On this page
- Key points
- Importance of the employer covenant
- Your role in helping trustees to assess the covenant
- Improving the security of the scheme
- Not-for-profit employers and non-associated multi-employer schemes
- Detailed guidance
- The employer covenant is your legal obligation and financial ability to support your defined benefit (DB) scheme now and in the future.
- Provide relevant and timely information to the trustees of your scheme so that they can assess and monitor the employer covenant and understand your sustainable growth plans where appropriate.
- You may need to work with the trustees to improve the security of the scheme.
Importance of the employer covenant
The employer covenant is your legal obligation and financial ability to support your DB pension scheme now and in the future.
It’s important that the trustees have a good understanding of the strength of the covenant. This is so that they take appropriate investment and funding risk and agree funding solutions with you that don’t threaten the sustainability of your organisation. For an overview of the employer covenant see our 'at a glance' guide:
Your role in helping trustees to assess the covenant
As a minimum, the trustees of your DB scheme should assess the covenant at each scheme valuation. They should also monitor the covenant regularly in between formal covenant reviews.
You should work openly and collaboratively with the trustees to ensure that they have the information they need to do this effectively.
Trustees need to understand the employer covenant from the perspective of your legal obligations, the funding needs of the scheme and your ability to contribute cash when it’s needed. Therefore you should expect them to ask you for certain information to enable the assessment to be carried out, eg financial statements, accounts and management forecasts.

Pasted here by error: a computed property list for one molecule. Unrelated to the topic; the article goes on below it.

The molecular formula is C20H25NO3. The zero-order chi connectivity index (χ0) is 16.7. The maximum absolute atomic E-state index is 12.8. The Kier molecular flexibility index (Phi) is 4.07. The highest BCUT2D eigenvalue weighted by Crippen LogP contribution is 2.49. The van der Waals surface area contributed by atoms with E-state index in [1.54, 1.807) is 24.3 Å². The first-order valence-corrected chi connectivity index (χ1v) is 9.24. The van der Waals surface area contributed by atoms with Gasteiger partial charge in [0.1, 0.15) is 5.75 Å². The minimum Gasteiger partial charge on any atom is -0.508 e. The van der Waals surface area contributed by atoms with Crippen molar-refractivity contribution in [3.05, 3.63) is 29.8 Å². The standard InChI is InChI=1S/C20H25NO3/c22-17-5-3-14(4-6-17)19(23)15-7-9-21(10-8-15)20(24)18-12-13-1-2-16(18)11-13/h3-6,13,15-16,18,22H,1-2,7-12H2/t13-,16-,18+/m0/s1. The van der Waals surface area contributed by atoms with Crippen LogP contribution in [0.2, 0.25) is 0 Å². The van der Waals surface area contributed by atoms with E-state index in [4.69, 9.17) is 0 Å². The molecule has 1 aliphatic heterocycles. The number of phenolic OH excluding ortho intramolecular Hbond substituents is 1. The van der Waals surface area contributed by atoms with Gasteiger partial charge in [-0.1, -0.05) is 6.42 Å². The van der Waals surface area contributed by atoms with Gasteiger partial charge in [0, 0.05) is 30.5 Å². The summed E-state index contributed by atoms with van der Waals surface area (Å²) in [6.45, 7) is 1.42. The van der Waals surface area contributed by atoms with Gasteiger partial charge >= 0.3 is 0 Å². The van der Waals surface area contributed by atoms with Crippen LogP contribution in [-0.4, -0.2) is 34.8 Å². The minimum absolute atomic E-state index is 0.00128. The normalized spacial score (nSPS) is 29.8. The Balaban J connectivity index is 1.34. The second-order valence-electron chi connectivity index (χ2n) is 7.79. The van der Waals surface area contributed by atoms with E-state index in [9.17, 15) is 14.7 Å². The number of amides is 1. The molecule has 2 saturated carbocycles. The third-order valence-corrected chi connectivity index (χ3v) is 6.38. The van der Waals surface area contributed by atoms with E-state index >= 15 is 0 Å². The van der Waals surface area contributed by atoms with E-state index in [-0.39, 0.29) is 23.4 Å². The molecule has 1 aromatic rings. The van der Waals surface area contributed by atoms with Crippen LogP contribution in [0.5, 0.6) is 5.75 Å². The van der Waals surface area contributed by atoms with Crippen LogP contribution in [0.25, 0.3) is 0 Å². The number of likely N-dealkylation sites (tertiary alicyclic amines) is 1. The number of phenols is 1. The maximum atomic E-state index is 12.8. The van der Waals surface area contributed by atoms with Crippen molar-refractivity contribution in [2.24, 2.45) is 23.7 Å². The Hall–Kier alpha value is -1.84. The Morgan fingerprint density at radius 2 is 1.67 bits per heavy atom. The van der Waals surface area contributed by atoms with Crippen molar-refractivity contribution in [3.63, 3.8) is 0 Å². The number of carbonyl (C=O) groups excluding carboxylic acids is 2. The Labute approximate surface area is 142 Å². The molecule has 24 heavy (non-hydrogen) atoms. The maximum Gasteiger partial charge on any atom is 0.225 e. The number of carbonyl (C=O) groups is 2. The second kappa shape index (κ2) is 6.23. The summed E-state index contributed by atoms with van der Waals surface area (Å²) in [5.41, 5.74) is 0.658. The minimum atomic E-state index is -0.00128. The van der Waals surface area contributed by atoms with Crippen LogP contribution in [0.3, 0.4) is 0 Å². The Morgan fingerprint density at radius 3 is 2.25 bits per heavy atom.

Trustees should understand the potentially sensitive nature of the information you provide. It’s important that you work with the trustees to find solutions to overcome confidentiality or disclosure issues, eg by using confidentiality agreements or sub-committees.
If trustees aren’t able to fully assess the covenant that supports the scheme because of lack of information, they may have to take a more prudent view of the covenant and place less reliance on it. This may lead them to take less investment risk and require more contributions.
It’s important for you to be able to invest in your organisation. You can consider capital expenditure required to maintain existing assets as a non-discretionary expense and you should distinguish it from investment for 'sustainable growth'.
In many cases, you will be able to invest in the sustainable growth of the business and support your scheme at the same time. Where you want to prioritise investing in sustainable growth at the expense of contributions required by the scheme, you need to justify to the trustees why you need support from the scheme and how this investment will benefit the scheme in the future. You should also treat the scheme fairly with your other stakeholders, eg shareholders should also provide support for your investment plans.
If your plans for investment aren't detailed enough, the trustees may not be willing to compromise the position of the scheme to support your growth plans.
Improving the security of the scheme
The trustees may ask you to help them improve the security of your scheme so that they have more flexibility to manage the scheme's funding strategy. This in turn may be of benefit to you as it may lead to more balanced funding solutions tailored to both your circumstances and those of the scheme.
For example, they may ask you to do one or more of the following:
- commit to increase funding when certain events occur, eg if scheme assets underperform
- provide asset security to the pension scheme, eg credit letters and asset-backed contributions
- provide guarantees from other entities in your employer group
- commit not to perform certain actions without agreeing it with the trustees